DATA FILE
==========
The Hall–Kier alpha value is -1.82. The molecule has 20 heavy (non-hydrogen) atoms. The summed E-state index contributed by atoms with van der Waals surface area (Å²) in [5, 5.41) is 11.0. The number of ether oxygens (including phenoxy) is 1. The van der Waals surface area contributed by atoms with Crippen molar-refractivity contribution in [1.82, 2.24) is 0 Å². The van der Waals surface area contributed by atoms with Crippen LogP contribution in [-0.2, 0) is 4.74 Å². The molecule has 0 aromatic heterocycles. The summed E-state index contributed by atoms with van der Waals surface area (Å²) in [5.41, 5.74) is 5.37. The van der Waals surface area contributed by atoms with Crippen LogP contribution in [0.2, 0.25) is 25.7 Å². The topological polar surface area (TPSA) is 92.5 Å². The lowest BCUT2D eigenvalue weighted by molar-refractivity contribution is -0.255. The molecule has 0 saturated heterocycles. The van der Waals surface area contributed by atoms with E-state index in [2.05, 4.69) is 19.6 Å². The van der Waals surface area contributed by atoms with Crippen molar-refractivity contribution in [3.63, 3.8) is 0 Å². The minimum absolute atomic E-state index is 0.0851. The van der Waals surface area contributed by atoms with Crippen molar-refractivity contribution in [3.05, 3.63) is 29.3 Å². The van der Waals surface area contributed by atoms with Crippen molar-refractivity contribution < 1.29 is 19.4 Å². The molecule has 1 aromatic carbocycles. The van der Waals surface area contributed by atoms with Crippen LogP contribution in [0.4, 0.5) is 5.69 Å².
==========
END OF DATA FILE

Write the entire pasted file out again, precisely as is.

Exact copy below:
The Hall–Kier alpha value is -1.82. The molecule has 20 heavy (non-hydrogen) atoms. The summed E-state index contributed by atoms with van der Waals surface area (Å²) in [5, 5.41) is 11.0. The number of ether oxygens (including phenoxy) is 1. The van der Waals surface area contributed by atoms with Crippen molar-refractivity contribution in [1.82, 2.24) is 0 Å². The van der Waals surface area contributed by atoms with Crippen LogP contribution in [-0.2, 0) is 4.74 Å². The molecule has 0 aromatic heterocycles. The summed E-state index contributed by atoms with van der Waals surface area (Å²) in [5.41, 5.74) is 5.37. The van der Waals surface area contributed by atoms with Crippen LogP contribution in [0.2, 0.25) is 25.7 Å². The topological polar surface area (TPSA) is 92.5 Å². The lowest BCUT2D eigenvalue weighted by molar-refractivity contribution is -0.255. The molecule has 0 saturated heterocycles. The van der Waals surface area contributed by atoms with E-state index in [2.05, 4.69) is 19.6 Å². The van der Waals surface area contributed by atoms with Crippen molar-refractivity contribution in [3.63, 3.8) is 0 Å². The minimum absolute atomic E-state index is 0.0851. The van der Waals surface area contributed by atoms with Crippen molar-refractivity contribution in [3.05, 3.63) is 29.3 Å². The van der Waals surface area contributed by atoms with Crippen molar-refractivity contribution < 1.29 is 19.4 Å². The molecule has 1 aromatic carbocycles. The van der Waals surface area contributed by atoms with Crippen LogP contribution in [0.4, 0.5) is 5.69 Å².